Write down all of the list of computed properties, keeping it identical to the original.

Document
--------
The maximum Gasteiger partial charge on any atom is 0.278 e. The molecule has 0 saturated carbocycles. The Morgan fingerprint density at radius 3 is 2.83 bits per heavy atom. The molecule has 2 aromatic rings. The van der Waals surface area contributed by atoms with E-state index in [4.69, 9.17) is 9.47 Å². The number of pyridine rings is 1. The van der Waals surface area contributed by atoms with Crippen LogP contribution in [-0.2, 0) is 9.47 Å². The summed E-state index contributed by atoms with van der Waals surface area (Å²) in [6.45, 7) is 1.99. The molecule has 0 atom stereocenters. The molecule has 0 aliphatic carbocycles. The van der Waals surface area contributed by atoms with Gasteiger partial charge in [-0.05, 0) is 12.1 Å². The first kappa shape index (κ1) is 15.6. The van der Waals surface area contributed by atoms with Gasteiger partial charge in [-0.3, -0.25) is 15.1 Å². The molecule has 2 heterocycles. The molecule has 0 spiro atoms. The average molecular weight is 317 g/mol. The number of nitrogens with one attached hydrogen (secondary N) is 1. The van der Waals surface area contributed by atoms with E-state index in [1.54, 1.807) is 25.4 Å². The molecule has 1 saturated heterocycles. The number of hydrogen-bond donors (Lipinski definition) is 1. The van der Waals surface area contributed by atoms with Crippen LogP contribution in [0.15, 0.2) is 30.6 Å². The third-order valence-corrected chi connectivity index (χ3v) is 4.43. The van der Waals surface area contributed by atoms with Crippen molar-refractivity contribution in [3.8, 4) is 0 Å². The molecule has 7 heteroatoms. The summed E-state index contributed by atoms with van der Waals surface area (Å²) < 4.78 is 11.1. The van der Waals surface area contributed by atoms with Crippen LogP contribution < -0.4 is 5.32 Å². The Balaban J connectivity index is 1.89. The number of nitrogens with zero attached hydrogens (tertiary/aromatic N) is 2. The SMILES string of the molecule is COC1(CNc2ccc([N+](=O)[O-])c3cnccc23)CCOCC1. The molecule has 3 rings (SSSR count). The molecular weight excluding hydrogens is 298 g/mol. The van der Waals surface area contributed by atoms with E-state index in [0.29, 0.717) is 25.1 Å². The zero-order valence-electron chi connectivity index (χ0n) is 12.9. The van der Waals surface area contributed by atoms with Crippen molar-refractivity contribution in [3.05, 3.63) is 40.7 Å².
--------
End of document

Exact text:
The maximum Gasteiger partial charge on any atom is 0.278 e. The molecule has 0 saturated carbocycles. The Morgan fingerprint density at radius 3 is 2.83 bits per heavy atom. The molecule has 2 aromatic rings. The van der Waals surface area contributed by atoms with E-state index in [4.69, 9.17) is 9.47 Å². The number of pyridine rings is 1. The van der Waals surface area contributed by atoms with Crippen LogP contribution in [-0.2, 0) is 9.47 Å². The summed E-state index contributed by atoms with van der Waals surface area (Å²) in [6.45, 7) is 1.99. The molecule has 0 atom stereocenters. The molecule has 0 aliphatic carbocycles. The van der Waals surface area contributed by atoms with Gasteiger partial charge in [-0.05, 0) is 12.1 Å². The first kappa shape index (κ1) is 15.6. The van der Waals surface area contributed by atoms with Gasteiger partial charge in [-0.3, -0.25) is 15.1 Å². The molecule has 2 heterocycles. The molecule has 0 spiro atoms. The average molecular weight is 317 g/mol. The number of nitrogens with one attached hydrogen (secondary N) is 1. The van der Waals surface area contributed by atoms with E-state index in [1.54, 1.807) is 25.4 Å². The molecule has 1 saturated heterocycles. The number of hydrogen-bond donors (Lipinski definition) is 1. The van der Waals surface area contributed by atoms with Crippen LogP contribution in [0.15, 0.2) is 30.6 Å². The third-order valence-corrected chi connectivity index (χ3v) is 4.43. The van der Waals surface area contributed by atoms with Crippen molar-refractivity contribution in [3.8, 4) is 0 Å². The molecule has 7 heteroatoms. The summed E-state index contributed by atoms with van der Waals surface area (Å²) < 4.78 is 11.1. The van der Waals surface area contributed by atoms with Crippen LogP contribution < -0.4 is 5.32 Å². The Balaban J connectivity index is 1.89. The number of nitrogens with zero attached hydrogens (tertiary/aromatic N) is 2. The SMILES string of the molecule is COC1(CNc2ccc([N+](=O)[O-])c3cnccc23)CCOCC1. The molecule has 3 rings (SSSR count). The molecular weight excluding hydrogens is 298 g/mol. The van der Waals surface area contributed by atoms with E-state index in [0.29, 0.717) is 25.1 Å². The zero-order valence-electron chi connectivity index (χ0n) is 12.9. The van der Waals surface area contributed by atoms with Crippen molar-refractivity contribution in [3.05, 3.63) is 40.7 Å².